Der sholem zokher 04:28

Liner Notes

Der sholem-zokher (1973), adapted from a 1937 choral piece to the same text, is another narrative scena that is full of Hassidic song and dance figures and idioms. The dramatic contrasts and the sense of continuity suggest an operatic impulse.

Editor's note by Neil W. Levin:

The full title of Itzik Manger’s poem is “Avrom ovinu pravet a sholem-zokher” (Abraham Our Patriarch Hosts a sholem-zokher). It is part of Manger’s larger cycle of poetry, Khumesh lider (Songs of the Pentateuch; 1935), in which biblical accounts are recast within 19th-century settings of typical eastern European villages and shtetlekh (market towns), and in which patriarchal and other biblical personalities are portrayed as contemporary Jews—with the sensibilities, concerns, superstitions, and failings of Jewish inhabitants of those towns. A sholem-zokher (lit., welcoming a son) is a home ceremony and celebration for friends and relatives that is held on the first Friday night following the birth of a son. In some traditions the event is also called y’shu’at ha’ben (redemption of a son) or sh’vu’at ha’ben or a ben zokher. In Sephardi ritual, this ceremony includes additional prayers and readings in honor of the prophet Elijah—the symbolic patron of the child at his circumcision. This poem recounts the birth of Isaac in the context of a 19th-century Hassidic-oriented sholem-zokher hosted by his father, Abraham, while Sarah, having just given birth, is still in the lying-in chamber. The three angels of the biblical story—here recast as three “Turks,” or disciples (hassidim) of the so-called Turkisher Rebbe—visit and remind Abraham of Sarah’s laughter in disbelief at their announcement a year earlier that she would bear a child in her old age. The poem contains references to certain customs, folkways, and superstitions then common among many nonurbanized religious Jews living in a world that was still barely affected by modernity—even after the dawn of the 20th century. The shir hamaylesn were amulets, or charms, that customarily were hung on the doors of a newborn’s home in order to protect the child from the evil demon Lilith, as well as from other perceived evil spirits. Those amulets contained words from Psalm 121 (one of the fifteen Psalms that begin with the words shir hama’a lot) and various kabbalistic quotations. Other amulets, k’mi’ot, could be worn during pregnancy to ward off miscarriage. Still others were placed above the head and under the pillow of a woman in labor. Chickpeas (bob) are customarily served in connection with birth celebrations in many Jewish traditions—perhaps because their round shape is perceived as symbolizing the recurring life cycle. The shtrayml is a distinct fur hat worn by certain Hassidim. The “ten Jews” singing and dancing probably refers to the custom in some circles then of a vigil kept by a minyan (prayer quorum of ten) until the day of circumcision.

By: Yehudi Wyner



Poet: Itzik Manger

The birth amulets shine
Down from all the walls,
Ten Jews in sable shtraymlakh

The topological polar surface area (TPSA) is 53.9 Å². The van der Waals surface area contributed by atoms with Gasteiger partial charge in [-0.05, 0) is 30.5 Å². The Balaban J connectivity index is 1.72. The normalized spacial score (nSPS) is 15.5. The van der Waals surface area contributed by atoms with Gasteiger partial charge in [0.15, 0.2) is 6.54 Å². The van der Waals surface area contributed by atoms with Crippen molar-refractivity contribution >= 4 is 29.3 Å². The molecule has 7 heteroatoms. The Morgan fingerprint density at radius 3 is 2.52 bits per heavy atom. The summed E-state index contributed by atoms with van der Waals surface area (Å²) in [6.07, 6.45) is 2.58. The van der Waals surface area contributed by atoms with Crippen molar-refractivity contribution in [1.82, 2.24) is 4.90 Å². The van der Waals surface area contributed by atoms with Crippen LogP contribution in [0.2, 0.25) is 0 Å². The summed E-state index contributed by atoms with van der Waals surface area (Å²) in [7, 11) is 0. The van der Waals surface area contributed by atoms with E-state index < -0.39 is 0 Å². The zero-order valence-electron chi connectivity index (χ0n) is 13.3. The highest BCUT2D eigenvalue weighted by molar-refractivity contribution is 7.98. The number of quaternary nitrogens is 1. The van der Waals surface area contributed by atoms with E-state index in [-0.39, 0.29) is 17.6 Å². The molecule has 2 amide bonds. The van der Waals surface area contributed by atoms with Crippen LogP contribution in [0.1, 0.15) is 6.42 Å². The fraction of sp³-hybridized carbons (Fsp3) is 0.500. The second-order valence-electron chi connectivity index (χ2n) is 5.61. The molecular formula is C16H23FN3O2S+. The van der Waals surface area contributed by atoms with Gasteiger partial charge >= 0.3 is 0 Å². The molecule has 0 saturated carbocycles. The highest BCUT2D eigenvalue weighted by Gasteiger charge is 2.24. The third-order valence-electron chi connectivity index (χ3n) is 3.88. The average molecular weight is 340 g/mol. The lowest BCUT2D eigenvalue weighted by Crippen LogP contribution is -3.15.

Clap their hands.

“Ay bim-bam, bim-bam, father,
Ay dai-dam, dai-dam, dai...” 
They are singing the holy nign [melody] 
Of the Turkish rebbe.

They eat boiled chickpeas, 
Their beards dipped in beer. 
“Reb Avrom, wonder of wonders,
A miracle, a miracle happened.”

Abraham our Patriarch smiles
Into his gray beard. 
He hears little Isaac whimper 
Under the sheets.

For a moment he shuts his eyes
And sees the three Turks coming,
Holding on to the thread 
Of the child’s cry.

Here, they brush off the dust
From their clothes and shoes, 
And here, they kiss the mezuza 
And quickly say:

Mazl tov, Reb Avrom.
You surely remember the night
When your wife, Sarah,
Laughed at us.”

And before Avrom can say: 
“Welcome, dear guests! 
Sit down at the table
And drink and sing and eat”—

The Turks lift their coats 
And are gone in no time— 
Avrom opens his eyes: 
“Where are the visitors?”

“God is with you, Reb Avrom!
Ay dai-dam, dai-dam, dai,
Better sing with us the song
Of the Turkish rebbe.”

Ten Jews in sable shtraymlakh
Clap their hands. 
The birth amulets shine 
Down from all the walls.

Poet: Itzik Manger

di shir-hamaylesn laykhtn
arop fun ale vent,
tsen yidn in soyblene shtraymlekh
pliesken mit di hent.

“ay bim-bam, bim-bam, tate,
ay day-dam, day-dam, day...”
zey zingen dem heylikn nign 
fun dem rebn fun terkay.

zey esn gezotenem arbes 
un tunken in bir di berd,
“reb avrom, pile-ploim, 
a nes, a nes iz bashert.”

avrom ovinu shmeykhlt 
arayn in der groyer bord.
er hert vi yitzkhokl pishtshet 
hinter dem laylkhl dort.

er farmakht a rege di oygn 
un zet: di dray terkn geyen, 
zey haltn zikh on di fedem 
fun dem kinds geveyn.

ot treyslen zey op di shtoybn
fun di kleyder un di shikh, 
un ot kushn zey di mezuze
un zogn op af gikh:

“mazl tov reb avrom,
ir gedenkt mistome di nakht, 
ven ayer ployneste, sore,
hot fun undz gelakht.”

un nokh eyder avrom zogt zey:
“vilkomen, libe gest! 
zetst aykh tsum tish anider 
un trinkt un zingt un est”—

farheybn di terkn di poles
un zenen oys di tsayt— 
avrom efnt di oygn: 
“vu zenen di fremde layt?”

“got iz mit aykh, reb avrom! 
ay day-dam, day-dam, day, 
zingt beser mit undz dem zemer 
fun dem rebn fun terkay.”

tsen yidn in soyblene shtraymlekh
pliesken mit di hent, 
di shir-hamaylesn laykhtn
arop fun ale vent.



Composer: Lazar Weiner

Length: 04:28
Genre: Art Song

Performers: Raphael Frieder, Baritone;  Yehudi Wyner, Piano

Date Recorded: 12/01/2001
Venue: Lefrak Concert Hall/Colden Center for the Arts (E), Flushing, New York
Engineer: Lazarus, Tom
Assistant Engineer: Martyn, Tim

Additional Credits:

Translations and Transliterations: Eliyahu Mishulovin
Preliminary preparations by Adam J. Levitin


Don't miss our latest releases, podcasts, announcements and giveaways throughout the year! Stay up to date with our newsletter.

{{msToTime(currentPosition)}} / {{msToTime(duration)}}